Ready to Transfer? CSUN and Peers Offer Resources to Ease Transfer Students’ Experience

Officials with the American University of Bahrain and California State University, Northridge have announced an academic partnership. Photo by Lee Choo.

As transfer students get ready to start their journey at CSUN, here are some resources to help make their transition smoother. Photo by Lee Choo.

Every year, thousands of students at California community colleges prepare to transfer to CSUN in the fall – and now are able to do so in the spring semester as well. 

As a group, transfer students make up more than half of incoming undergraduate students each academic year, at 56%. Most are full-time, most are first-generation college students, most identify as belonging to a historically underserved group, and the majority enroll in the Colleges of Social and Behavioral Sciences, Health and Human Development, and the David Nazarian College of Business and Economics.

For most transfer students, adapting to a new campus can be daunting. No two experiences are the same, but one thing most share is the challenge of navigating various campus resources and understanding what’s available.

Ashley Kuhnley, now a rising senior and electrical engineering major, faced a particularly tough transition from community college due to a long commute at first and then difficulty finding housing near campus. She also found it overwhelming to try to sort through the campus resources she needed, Kuhnley said.

“That’s one of the things that scares transfer students moving on, the overwhelming number of resources. It’s reassuring to have them, until you need the resources and don’t know where to look because there’s so many,” she said.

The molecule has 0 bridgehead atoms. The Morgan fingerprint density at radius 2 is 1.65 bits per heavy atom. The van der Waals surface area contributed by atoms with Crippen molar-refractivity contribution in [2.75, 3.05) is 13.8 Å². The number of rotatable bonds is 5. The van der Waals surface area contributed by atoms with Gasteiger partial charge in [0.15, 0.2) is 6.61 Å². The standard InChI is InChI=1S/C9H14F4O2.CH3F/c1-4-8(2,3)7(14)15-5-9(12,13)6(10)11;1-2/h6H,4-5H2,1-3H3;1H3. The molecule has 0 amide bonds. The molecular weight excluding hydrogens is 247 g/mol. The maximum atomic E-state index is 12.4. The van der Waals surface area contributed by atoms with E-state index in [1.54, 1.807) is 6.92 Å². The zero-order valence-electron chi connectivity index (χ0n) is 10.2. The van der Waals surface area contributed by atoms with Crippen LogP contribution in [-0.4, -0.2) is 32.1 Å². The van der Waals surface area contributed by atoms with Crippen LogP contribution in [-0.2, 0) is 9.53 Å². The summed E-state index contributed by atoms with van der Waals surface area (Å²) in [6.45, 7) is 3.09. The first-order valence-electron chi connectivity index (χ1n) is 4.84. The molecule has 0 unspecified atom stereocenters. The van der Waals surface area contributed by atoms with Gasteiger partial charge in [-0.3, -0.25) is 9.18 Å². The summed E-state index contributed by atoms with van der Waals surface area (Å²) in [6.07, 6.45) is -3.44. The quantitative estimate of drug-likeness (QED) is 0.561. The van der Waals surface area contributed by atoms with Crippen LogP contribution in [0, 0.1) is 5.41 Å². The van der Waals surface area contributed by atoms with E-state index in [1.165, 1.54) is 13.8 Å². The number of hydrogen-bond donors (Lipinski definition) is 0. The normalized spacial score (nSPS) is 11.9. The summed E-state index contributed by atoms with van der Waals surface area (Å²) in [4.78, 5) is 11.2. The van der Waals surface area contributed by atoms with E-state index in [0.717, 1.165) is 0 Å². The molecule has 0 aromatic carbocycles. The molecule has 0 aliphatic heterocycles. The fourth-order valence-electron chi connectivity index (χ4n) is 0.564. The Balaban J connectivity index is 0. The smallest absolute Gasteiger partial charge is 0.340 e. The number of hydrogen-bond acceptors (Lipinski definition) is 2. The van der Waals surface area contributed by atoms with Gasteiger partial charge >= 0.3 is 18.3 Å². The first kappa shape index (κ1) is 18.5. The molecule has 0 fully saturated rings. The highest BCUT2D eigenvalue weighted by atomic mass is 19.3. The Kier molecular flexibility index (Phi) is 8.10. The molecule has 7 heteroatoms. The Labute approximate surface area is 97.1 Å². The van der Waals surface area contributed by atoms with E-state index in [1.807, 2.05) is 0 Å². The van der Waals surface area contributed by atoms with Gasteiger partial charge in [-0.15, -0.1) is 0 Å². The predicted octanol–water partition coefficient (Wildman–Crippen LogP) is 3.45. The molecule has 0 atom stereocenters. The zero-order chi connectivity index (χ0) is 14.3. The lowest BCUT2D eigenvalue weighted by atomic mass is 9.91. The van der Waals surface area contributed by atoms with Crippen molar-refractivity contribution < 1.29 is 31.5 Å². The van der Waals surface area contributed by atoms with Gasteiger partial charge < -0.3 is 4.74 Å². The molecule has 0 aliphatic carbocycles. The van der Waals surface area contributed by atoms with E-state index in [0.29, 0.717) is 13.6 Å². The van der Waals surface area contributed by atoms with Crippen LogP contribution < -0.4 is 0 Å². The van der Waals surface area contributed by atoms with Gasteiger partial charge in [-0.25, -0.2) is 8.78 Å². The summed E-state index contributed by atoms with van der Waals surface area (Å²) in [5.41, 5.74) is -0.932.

To address this challenge, Kuhnley and some of her classmates formed the Transfer Student Alliance in Fall 2020, with the goal of creating a community peer group for transfer students to feel more welcome at CSUN and help them have a successful transition to the university.

The student club welcomes students of all majors and years, addressing their doubts and fears, and providing a safe space to discuss any questions they might have. The club also provides advice on how to access information and programs targeted to CSUN students.

Faculty and staff also continue to work hard to address transfer students’ concerns, offering multiple programs to ease their transition.

Two of these programs are the Mentor Collective Program and the CSUN Mentorship Program. Both are peer mentoring programs — offered online and in person, respectively — that aim to help students navigate university life by exploring campus resources and involvement opportunities.

“These programs have seen a lot of success in assisting transfer students to find resources and navigate their CSUN experience,” said Gabrielle Danis, assistant director for the Office of Student Development and Transitional Programs – the department that oversees such programs like the CSUN Peer Mentorship Program and Transfer Student Orientations. “That way, when they move on into their next year, they understand the academic, social and cultural context of CSUN.”

In addition to mentoring, CSUN also offers an online New Student Orientation option — a platform that transfer students can opt into to explore different modules with all-encompassing information about school resources. Students can access it on their own time, and the platform remains open for them to use throughout their CSUN experience. In addition to the online orientation option, CSUN offers a supplemental in-person opportunity for transfer students to build connections with others, understand the academic policies of the institution, and meet representatives of campus resources.